FIG. 3 shows a second embodiment of the heat screen which provides an open profile at the rear edge of the slots, adjacent to the central orifice in order to reduce, to some extent, the tolerance requirements of these slots. The profile of the slots extends along and beyond the external surface of the vanes substantially as far as the diameter of the rear disc of the turbine wheel but the profile along the internal surface of the blade ends by leaving an orifice, generally designated 98, joining the slot to the central orifice. In both embodiments, the fact of embedding the eccentricity of the hub of the turbine wheel and the rear disc in the central orifice minimises the clearance and the blade-free space between the rear edges of the blades and the diameter of the peak of the turbine blades of the turbine wheel.
FIG. 4 shows an aerodynamic shield 100 engaged between the heat screen and the central housing. The shield prevents the recirculation of exhaust gas leaks from the cavity of the rear disc of the turbine wheel into the recess in the central housing which houses the blades when the piston is in the closed position. Preventing the recirculation from the cavity of the rear disc encourages a smooth flow from the intake nozzle into the vanes of the turbine wheel. In the illustrated embodiment the shield is fixed between the heat screen and the central housing by the action of a spring comparable to a domed elastic washer.
The system for actuation of the piston in the embodiment illustrated in the drawings is a pneumatic actuating device 77 having a casing base 102 fixed to a support 78 as illustrated in FIG. 1. As shown in FIG. 1 and in more detail in the exploded view of FIG. 5 a diaphragm 104 is engaged between the casing base and a cover 106. A spring plate 108 in combination with the cover urges a spring 110 for the purpose of restoring the force on the diaphragm. The cover is held in position by an actuating device cap 112 which contains a vacuum intake 114 for actuation purposes. A seal 116 is provided between the cap and the cover.
An actuating hub 118 is fixed to the diaphragm by an elastic washer 120 which also acts as a plate for the spring 110. The actuating hub is connected to the shaft by a quick-connect connection 122 which will be described in more detail hereinunder. A small-diameter centring connection 124 on the shaft enters a counter bore 126 in the hub.
As shown in FIG. 1 the linear displacement of the shaft is utilised by diametral extensions 130 on the shaft which slidingly enter a bore 132 in the turbine housing. In some embodiments a deflector 134 is mounted around the shaft in order to divert leaks of gas via the bushing 76 and get them away from the actuating device.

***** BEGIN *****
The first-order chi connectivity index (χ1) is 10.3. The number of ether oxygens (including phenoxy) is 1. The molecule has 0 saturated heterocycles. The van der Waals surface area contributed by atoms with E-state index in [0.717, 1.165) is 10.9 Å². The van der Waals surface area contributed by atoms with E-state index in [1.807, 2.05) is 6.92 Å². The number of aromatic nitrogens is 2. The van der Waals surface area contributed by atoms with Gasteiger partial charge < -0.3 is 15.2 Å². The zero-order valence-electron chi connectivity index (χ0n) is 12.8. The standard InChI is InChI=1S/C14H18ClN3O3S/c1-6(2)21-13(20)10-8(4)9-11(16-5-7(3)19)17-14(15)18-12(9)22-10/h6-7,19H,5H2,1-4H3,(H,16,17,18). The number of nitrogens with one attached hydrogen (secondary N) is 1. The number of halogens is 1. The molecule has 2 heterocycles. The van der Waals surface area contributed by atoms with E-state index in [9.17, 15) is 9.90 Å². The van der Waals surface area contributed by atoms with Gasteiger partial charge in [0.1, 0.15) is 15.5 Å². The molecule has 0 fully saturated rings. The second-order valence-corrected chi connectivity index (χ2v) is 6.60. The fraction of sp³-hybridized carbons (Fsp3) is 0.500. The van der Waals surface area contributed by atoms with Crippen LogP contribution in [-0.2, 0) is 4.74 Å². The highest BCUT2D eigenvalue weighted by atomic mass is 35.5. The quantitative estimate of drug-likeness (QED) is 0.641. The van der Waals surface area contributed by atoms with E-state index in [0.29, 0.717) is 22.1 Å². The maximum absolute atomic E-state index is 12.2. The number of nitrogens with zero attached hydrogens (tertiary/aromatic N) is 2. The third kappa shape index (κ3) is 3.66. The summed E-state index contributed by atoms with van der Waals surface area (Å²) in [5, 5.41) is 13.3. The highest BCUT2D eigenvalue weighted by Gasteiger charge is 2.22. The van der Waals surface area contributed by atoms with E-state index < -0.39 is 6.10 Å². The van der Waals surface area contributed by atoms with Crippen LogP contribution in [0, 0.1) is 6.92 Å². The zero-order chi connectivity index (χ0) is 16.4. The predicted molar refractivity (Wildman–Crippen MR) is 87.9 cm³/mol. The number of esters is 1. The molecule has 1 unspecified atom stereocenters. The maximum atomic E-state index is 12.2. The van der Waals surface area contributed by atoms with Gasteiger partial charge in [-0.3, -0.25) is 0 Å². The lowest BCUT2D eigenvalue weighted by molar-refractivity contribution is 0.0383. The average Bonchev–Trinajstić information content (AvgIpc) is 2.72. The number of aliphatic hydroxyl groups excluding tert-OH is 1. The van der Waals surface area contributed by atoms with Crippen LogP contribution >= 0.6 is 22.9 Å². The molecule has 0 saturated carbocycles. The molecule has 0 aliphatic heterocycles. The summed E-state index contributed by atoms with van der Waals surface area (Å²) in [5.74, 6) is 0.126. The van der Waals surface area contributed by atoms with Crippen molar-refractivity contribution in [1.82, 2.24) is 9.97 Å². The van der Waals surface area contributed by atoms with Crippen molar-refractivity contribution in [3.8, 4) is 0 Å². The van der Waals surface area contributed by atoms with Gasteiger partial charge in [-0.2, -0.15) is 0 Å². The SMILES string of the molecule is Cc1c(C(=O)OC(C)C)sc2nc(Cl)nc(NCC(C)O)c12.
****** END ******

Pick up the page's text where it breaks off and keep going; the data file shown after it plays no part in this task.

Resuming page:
The quick-connect connection illustrated in detail in FIGS. 5 and 6 is made of sheet metal shaped in to a substantially cylindrical shape with a longitudinal slot 140. Oppositely positioned cut-outs 142 in the wall of the cylinder provide clearance for tongues 144 which are lowered into the cylinder. A first set of tongues is adapted to engage in a slot 146 in the shaft while a second set of tongues is adapted to engage in a slot 148 in the actuating hub. The elasticity of the sheet metal tongues and of the slotted cylinder permits insertion of the shaft and of the hub into the quick-connect connection by the instant engagement of the tongues in the slots, thus overcoming the need for any threaded connection between the shaft and the hub. The alignment connection and the core in the hub maintain the axial alignment of the assembly.
An additional advantage of the quick-connect configuration is the possibility of removing the actuating device from the turbocharger without significant disassembly and—even more importantly—in most mounting configurations, without removing the turbocharger from the vehicle. The support 78 is loosened from the turbine housing and a compression tool is used to remove the tongues from the slots and to permit the shaft and/or the hub to be withdrawn from the quick-connect connection.
An alternative embodiment for the quick-connect connection is a star-shaped spring washer which is wedged in a cut-out in the actuating hub. By inserting the shaft into the hub, the star-shaped spring washer engages a shoulder on the shaft. A circumferential edge of the cut-out is crimped to fix the star-shaped spring washer in the cut-out. The second embodiment allows for reduced length over the overall coupling.
Having described the invention in detail as required by the law of industrial property, those skilled in the art will see modifications and substitutions which can be made to the specific embodiments disclosed herein. Such modifications and substitutions are within the scope and intention of the present invention as defined in the following claims.